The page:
Bet­ter Boot­strap­ping

Set your startup-salary ex­pec­ta­tions long be­fore launch

Inc. (USA) - - MONEY -


When you’re get­ting your com­pany off the ground, you may be squeez­ing in time at night and on week­ends, be­yond your reg­u­lar

9 to 5. But even af­ter you’ve quit your day job, don’t ex­pect to be mak­ing any­thing off the bat. “If some­one is boot­strap­ping, they are go­ing into their cash sav­ings, their re­tire­ment sav­ings, their in­vest­ment ac­counts,” says David Ehren­berg, CEO of Early Growth Fi­nan­cial Ser­vices, a con­sul­tancy for star­tups.


Re­ly­ing on sweat equity alone won’t keep the lights on. Ehren­berg rec­om­mends hav­ing at least six months of sav­ings on hand be­fore quit­ting full-time work. The Univer­sity of Chicago’s Ellen Rud­nick sug­gests sock­ing away closer to a year’s worth of sav­ings to cover a half-year of work with a firm buf­fer in­tact, in case the busi­ness flops. And check in reg­u­larly: At a cer­tain point, “if you haven’t made any progress with the busi­ness, you might need to go out and look for a job,” she says.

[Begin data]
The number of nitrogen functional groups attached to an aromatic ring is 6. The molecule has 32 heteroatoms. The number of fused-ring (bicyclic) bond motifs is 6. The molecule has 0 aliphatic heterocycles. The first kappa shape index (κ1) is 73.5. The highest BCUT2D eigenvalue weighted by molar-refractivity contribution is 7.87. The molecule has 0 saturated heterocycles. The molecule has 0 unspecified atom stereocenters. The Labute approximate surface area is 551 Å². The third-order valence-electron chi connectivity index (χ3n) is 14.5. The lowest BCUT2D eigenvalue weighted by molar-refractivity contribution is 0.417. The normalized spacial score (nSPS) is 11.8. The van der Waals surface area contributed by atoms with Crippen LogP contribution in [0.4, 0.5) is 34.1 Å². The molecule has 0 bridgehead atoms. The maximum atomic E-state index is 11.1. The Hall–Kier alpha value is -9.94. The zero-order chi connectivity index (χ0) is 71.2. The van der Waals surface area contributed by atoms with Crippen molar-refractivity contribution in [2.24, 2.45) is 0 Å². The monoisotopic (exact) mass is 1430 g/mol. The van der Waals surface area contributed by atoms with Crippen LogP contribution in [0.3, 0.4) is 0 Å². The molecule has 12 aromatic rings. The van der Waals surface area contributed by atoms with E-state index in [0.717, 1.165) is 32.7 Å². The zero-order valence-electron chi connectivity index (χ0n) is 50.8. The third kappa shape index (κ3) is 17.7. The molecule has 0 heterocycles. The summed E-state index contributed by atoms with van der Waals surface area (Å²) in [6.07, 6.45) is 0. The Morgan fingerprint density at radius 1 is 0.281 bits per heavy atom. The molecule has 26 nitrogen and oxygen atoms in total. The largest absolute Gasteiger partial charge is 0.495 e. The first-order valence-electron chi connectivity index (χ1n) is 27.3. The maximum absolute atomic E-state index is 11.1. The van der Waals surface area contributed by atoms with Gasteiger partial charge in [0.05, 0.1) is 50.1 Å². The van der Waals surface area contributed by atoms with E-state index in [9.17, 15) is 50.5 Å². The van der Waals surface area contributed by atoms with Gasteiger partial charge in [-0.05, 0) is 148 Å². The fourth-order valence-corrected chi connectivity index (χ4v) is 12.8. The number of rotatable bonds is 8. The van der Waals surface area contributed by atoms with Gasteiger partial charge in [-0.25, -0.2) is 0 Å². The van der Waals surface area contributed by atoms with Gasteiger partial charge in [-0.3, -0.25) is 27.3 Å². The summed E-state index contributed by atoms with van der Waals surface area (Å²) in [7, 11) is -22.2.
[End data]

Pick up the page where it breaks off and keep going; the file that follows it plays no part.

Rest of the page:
While build­ing up your busi­ness from scratch may re­quire some sac­ri­fices, you can’t work for free in­def­i­nitely. “Busi­ness own­ers who want to be suc­cess­ful some­times say, ‘Hey, we’re mak­ing money, but I haven’t paid my­self in three years.’ Then you’re not mak­ing money,” says Far­ris. “Pay­ing your­self a fair wage is a way of mea­sur­ing your progress and mak­ing sure the busi­ness is pro­vid­ing for you ad­e­quately.”

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